TThere are many ways in which New World and old European wineries could be said to differ from one another. We do not wish to say that one way of making wine is better than the other. But we believe that as newcomers to the old European winemaking heartland, our initial modern image probably helped us attract more interest than we would have received, had we simply copied local, traditional methods.

In the early days we were concentrating in the cellar work thinking that even though the vineyards might not produce the best of the grapes, we could still make fine wines in the cellar. With our New World cellar equipment we definitely stood out from the crowd. As time has gone by, our winemaking philosophy has changed as well. Today we try to put more effort to the work in the vineyards and less in the cellar. We want to present the authentic characters of our soils in our different vineyards.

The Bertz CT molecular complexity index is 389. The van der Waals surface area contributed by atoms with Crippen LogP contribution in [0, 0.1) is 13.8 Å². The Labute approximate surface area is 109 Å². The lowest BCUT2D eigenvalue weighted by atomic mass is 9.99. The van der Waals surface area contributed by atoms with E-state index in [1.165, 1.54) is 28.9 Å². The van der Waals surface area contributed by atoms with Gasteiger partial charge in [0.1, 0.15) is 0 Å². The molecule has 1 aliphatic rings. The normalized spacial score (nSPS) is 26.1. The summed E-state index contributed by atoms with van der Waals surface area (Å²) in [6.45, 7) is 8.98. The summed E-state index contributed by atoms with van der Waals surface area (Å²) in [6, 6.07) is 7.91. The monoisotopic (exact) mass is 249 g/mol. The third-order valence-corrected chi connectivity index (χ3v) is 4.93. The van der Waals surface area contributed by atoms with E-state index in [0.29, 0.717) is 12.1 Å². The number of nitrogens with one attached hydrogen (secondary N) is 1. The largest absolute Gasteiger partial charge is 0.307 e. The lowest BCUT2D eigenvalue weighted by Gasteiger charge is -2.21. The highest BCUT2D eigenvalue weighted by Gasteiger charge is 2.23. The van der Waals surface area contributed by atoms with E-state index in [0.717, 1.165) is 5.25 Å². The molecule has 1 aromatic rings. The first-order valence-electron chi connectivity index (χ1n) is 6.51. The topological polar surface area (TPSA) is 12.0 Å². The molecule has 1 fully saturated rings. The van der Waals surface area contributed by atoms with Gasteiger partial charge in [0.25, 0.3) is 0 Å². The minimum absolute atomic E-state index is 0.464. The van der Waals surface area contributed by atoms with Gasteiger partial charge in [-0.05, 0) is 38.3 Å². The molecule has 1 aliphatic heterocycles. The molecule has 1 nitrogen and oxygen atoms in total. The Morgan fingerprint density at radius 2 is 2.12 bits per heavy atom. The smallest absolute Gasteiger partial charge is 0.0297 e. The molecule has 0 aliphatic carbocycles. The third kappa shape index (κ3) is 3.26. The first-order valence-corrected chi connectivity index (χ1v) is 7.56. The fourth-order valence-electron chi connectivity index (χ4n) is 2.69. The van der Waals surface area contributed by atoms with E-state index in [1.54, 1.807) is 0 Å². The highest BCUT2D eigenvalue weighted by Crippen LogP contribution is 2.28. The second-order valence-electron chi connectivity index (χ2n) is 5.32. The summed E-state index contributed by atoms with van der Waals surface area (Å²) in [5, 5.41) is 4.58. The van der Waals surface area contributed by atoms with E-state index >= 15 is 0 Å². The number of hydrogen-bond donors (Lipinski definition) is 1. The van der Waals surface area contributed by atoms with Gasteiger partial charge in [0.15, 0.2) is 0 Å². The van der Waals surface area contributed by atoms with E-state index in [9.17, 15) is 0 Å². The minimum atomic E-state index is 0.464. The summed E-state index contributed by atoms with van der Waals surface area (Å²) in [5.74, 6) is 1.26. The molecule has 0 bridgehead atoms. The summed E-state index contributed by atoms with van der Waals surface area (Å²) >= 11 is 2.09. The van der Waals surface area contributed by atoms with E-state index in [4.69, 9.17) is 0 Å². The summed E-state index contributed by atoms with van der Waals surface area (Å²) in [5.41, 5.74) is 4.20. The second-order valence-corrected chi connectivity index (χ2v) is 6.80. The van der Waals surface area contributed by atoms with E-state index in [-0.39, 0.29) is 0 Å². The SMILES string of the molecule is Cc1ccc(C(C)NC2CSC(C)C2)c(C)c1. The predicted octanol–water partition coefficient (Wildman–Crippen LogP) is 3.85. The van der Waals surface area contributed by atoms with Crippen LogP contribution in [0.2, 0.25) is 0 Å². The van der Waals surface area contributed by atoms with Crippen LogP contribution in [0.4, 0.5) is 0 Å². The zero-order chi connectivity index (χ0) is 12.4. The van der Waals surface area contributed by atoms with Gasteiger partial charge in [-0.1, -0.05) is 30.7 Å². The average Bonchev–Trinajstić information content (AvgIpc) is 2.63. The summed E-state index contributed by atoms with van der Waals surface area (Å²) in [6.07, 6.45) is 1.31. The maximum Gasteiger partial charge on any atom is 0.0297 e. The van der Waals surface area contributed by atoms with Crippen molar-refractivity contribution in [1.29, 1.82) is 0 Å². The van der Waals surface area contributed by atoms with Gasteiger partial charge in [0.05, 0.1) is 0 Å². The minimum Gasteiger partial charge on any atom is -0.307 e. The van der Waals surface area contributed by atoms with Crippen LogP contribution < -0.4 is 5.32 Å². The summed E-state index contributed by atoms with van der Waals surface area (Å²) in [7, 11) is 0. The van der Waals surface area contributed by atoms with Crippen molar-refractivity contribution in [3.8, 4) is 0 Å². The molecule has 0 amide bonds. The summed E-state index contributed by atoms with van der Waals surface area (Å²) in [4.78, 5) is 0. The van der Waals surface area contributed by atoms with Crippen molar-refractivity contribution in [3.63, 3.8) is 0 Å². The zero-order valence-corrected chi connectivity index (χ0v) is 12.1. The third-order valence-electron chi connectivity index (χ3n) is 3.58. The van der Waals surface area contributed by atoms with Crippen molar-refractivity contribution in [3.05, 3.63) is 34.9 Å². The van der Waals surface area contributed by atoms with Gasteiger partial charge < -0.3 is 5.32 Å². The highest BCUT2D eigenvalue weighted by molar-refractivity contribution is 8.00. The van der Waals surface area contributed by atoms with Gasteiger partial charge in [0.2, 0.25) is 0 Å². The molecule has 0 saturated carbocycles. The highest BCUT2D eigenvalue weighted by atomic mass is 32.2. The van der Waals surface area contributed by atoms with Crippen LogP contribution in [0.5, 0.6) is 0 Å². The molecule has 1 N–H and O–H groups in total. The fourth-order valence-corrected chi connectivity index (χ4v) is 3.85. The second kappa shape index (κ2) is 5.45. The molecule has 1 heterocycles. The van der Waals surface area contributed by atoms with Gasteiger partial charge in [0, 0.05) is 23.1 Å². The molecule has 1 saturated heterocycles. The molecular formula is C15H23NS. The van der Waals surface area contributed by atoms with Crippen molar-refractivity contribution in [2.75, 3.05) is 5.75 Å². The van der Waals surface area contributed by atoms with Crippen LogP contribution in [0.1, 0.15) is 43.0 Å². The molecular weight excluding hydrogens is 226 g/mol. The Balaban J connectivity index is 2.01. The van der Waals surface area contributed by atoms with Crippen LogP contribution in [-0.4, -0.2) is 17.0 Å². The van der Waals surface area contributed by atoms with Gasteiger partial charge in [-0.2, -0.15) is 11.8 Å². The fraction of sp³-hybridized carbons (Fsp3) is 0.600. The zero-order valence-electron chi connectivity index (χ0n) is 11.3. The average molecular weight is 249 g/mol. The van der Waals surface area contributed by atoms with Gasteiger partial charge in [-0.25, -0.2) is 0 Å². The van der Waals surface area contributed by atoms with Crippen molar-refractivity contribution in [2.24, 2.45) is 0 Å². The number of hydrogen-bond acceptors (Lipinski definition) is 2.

So we are becoming more traditional and conservative ourselves. We have adopted some traditional working practices and for example we have had experiments with working to the rhythms of the moon and the stars. We also search for the roots of our wines by planting our vineyards with historic grape varieties of Bordeaux such as Sauvignon Gris, Malbec, Carmenere and Petit Verdot.